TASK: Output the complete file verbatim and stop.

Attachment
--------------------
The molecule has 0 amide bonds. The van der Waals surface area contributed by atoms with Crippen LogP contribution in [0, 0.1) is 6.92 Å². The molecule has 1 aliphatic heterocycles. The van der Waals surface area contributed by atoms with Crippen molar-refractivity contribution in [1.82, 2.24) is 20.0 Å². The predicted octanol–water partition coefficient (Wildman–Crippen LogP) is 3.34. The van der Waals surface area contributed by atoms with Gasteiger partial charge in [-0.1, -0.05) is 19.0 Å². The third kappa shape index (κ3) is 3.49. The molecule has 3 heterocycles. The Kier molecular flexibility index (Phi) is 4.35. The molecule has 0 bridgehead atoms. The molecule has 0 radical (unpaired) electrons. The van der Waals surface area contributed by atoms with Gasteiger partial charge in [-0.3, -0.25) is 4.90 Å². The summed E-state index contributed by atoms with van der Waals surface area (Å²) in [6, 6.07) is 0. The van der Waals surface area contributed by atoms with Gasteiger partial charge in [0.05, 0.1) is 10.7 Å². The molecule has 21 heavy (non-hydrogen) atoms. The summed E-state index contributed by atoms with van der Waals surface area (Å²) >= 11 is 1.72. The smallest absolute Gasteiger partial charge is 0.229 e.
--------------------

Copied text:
The molecule has 0 amide bonds. The van der Waals surface area contributed by atoms with Crippen LogP contribution in [0, 0.1) is 6.92 Å². The molecule has 1 aliphatic heterocycles. The van der Waals surface area contributed by atoms with Crippen molar-refractivity contribution in [1.82, 2.24) is 20.0 Å². The predicted octanol–water partition coefficient (Wildman–Crippen LogP) is 3.34. The van der Waals surface area contributed by atoms with Gasteiger partial charge in [-0.1, -0.05) is 19.0 Å². The third kappa shape index (κ3) is 3.49. The molecule has 3 heterocycles. The Kier molecular flexibility index (Phi) is 4.35. The molecule has 0 bridgehead atoms. The molecule has 0 radical (unpaired) electrons. The van der Waals surface area contributed by atoms with Gasteiger partial charge in [-0.3, -0.25) is 4.90 Å². The summed E-state index contributed by atoms with van der Waals surface area (Å²) in [6, 6.07) is 0. The van der Waals surface area contributed by atoms with Gasteiger partial charge in [0.05, 0.1) is 10.7 Å². The molecule has 21 heavy (non-hydrogen) atoms. The summed E-state index contributed by atoms with van der Waals surface area (Å²) >= 11 is 1.72. The smallest absolute Gasteiger partial charge is 0.229 e.